How then do we address environmental grief? That permeating sense of awareness and enormity, blended with feelings of helplessness, complicity, confusion? As vast swaths of our living world collapse into infirmity, dying slowly, dying suddenly—we are surrounded by a seemingly endless cycle of “before” and “after,” one great loss after another. It’s an overwhelming cascade, causing cultural and personal paralysis. Without processing, how can we possibly move beyond the paralytic and into a space where we have the confidence and mobility to arrest the next wave of global disaster?
How do we begin to process such vastness? Do we, in futility, send a card to Gaia?
In Poppy Transitory/Receding (recent work), I investigated the sincere absurdity of processing “small-scale” loss with decorative memorials, themselves transitory tokens of grief. I sourced shapes from the clothing and desert location where my sister Cindy Adams and family friend Gram Parsons died, developing a visual language that applied to their specific moment. For Axis Mundi, I will again develop a visual vocabulary drawn from the “source material” of passage—imagery that supplies specificity, immensity, and the mediated erosion of the real.
My videos are layers of glitch, experimental photography and noise.
Approach: Television as Accidental Eyewitness
As most of my work deals with the literal, visual and conceptual impact of televisual media on our sense of self and location, I turned to television to investigate this elusive, yet pervasive, space of mourning.
Media influence our daily lives. The ubiquity of televisual media impacts our process of self-shaping and our understanding of relational space-place, even serving as a surrogate experience for the physical world; some people only “know” the Grand Canyon through media (for example).
If we construct an understanding of our world through media (Henry Jenkins) and this media is often used to escape from reality, while simultaneously encapsulating an undeniable record of our imprint on the planet, media becomes both intentioned forgetting and accidental historian; the perfect source material for a language of mourning. Television itself plays a central role in disseminating the paralyzing information about what’s been destroyed—even as it provides a zombie platform for the proliferation of politics that encourage or dismiss these same global catastrophes.
Television becomes both method of escape and unintentional, archival monument. Cold War programming itself even functions as an early form of Google Street View; a proto-virtual database of environments ‘caught’ tangentially on tape. The actual footage becomes a semi-documentary—an ‘archive’ of our former landscape exists within the very media we use for avoidance.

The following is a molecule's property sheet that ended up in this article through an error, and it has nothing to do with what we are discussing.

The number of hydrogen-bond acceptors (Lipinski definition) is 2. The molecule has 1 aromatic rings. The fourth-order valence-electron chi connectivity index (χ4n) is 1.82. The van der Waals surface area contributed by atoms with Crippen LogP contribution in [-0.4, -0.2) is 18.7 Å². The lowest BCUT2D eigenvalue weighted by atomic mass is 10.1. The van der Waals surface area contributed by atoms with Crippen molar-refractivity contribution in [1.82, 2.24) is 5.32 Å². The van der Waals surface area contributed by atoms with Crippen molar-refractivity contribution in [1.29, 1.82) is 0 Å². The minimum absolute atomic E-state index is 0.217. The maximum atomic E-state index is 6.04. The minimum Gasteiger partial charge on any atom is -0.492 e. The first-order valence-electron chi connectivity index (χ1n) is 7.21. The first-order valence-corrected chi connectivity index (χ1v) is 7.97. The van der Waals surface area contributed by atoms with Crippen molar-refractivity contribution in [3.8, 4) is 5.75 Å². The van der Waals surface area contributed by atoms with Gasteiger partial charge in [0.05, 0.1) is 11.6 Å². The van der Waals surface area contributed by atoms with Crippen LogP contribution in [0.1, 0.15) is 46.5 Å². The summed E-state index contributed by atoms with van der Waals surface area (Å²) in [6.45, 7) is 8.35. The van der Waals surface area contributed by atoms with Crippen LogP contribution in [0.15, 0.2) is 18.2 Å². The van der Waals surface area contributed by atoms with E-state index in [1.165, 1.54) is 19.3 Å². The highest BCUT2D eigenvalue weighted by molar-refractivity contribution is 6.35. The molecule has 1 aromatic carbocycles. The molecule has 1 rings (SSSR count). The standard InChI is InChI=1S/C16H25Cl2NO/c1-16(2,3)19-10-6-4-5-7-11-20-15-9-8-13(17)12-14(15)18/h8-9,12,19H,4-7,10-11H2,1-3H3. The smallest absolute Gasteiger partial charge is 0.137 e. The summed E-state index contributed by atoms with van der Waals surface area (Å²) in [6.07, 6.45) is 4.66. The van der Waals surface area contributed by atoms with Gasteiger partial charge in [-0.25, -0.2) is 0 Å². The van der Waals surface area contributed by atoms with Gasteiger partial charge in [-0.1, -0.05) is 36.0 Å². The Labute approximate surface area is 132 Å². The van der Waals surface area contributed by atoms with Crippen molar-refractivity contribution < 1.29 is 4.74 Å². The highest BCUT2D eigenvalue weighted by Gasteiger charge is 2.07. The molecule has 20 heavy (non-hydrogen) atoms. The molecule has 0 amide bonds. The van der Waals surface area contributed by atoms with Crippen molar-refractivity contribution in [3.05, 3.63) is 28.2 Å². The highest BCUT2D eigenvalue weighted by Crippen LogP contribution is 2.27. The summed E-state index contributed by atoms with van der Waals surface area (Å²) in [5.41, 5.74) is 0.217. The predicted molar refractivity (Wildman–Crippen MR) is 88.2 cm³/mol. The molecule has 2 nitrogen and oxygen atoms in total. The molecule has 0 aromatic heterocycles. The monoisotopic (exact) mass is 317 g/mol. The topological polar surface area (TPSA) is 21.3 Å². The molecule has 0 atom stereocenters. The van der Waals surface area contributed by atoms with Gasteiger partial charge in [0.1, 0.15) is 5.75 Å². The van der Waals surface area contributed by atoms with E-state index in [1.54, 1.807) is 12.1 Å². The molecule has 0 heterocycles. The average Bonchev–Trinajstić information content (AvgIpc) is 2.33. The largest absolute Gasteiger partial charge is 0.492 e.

Yet, the environment itself is rarely the subject of television programming. The land is transient, offhandedly preserved—it’s only held in regard by being the background of a consumable program, itself destined for obscurity. Thus excavating and mutating found environments from the backdrop of Cold War television episodes reinforces both the fleeting, non-central representation of landscape in their original context, and the notion of environment as “accessory” to human story.
Using this language, I will construct a looping video of found landscape material, as if recalling the image in perpetuity can somehow undo the seemingly unstoppable avalanche of global changes resulting from human impact; a vain attempt to hunt, save, preserve and present—a digital gesture of condolence.
Unable to completely divorce itself from collective social mania, my video shrine will be a quagmire of paralysis and anxiety, highlighting locations that have been lost (or will be lost), or those forever altered due to “progress,” but which remain filed in now-fading media, itself actively losing ground and relevance. That our only representation or understanding of some locations might come through television, itself unstable and fading, is another brick in the wall of mourning.
The earth, the landscape–all captured as secondary to the humans and the story; television becomes an accidental eyewitness
I’ve begin work on several video sections and View-Master reels, with this overall structure in mind:
What: Physical Output
- Looping video played on a television
- Probably silent, but may experiment with droning noise or natural sounds
- Imagery is layered, disturbing, melancholic, distant, failing, uncertain
- Imagery will be created with experimental photography and glitch, in order to suggest the missing, the incomplete, the partially preserved and the mostly lost. This should emphasize the distance between the real state of loss and our abstraction of it through media
- Video will be composed of re-animated, glitched, mutated stills extracted from television, using my preferred method of obsessive excavating with a commonplace camera (cell phone)
- Rather than using active footage, which would suggest the still-living, still-vital, I will reanimate stills that are obviously frozen and separated from both nature and their original filmed source. This reanimation appropriates life, after the landscape has died. Thus, stills become a melancholic suggestion of life, rather than the continuous movement of the living.
- The flat void of the television screen is a fitting metaphor for the swallowed-whole destruction of our real environment
- An eroded, unstable video suggests both destruction of the site, and the eventual decay of the media that preserved an accidental memory of the site’s existence
When the earth is lost, guess who else gets swallowed by oblivion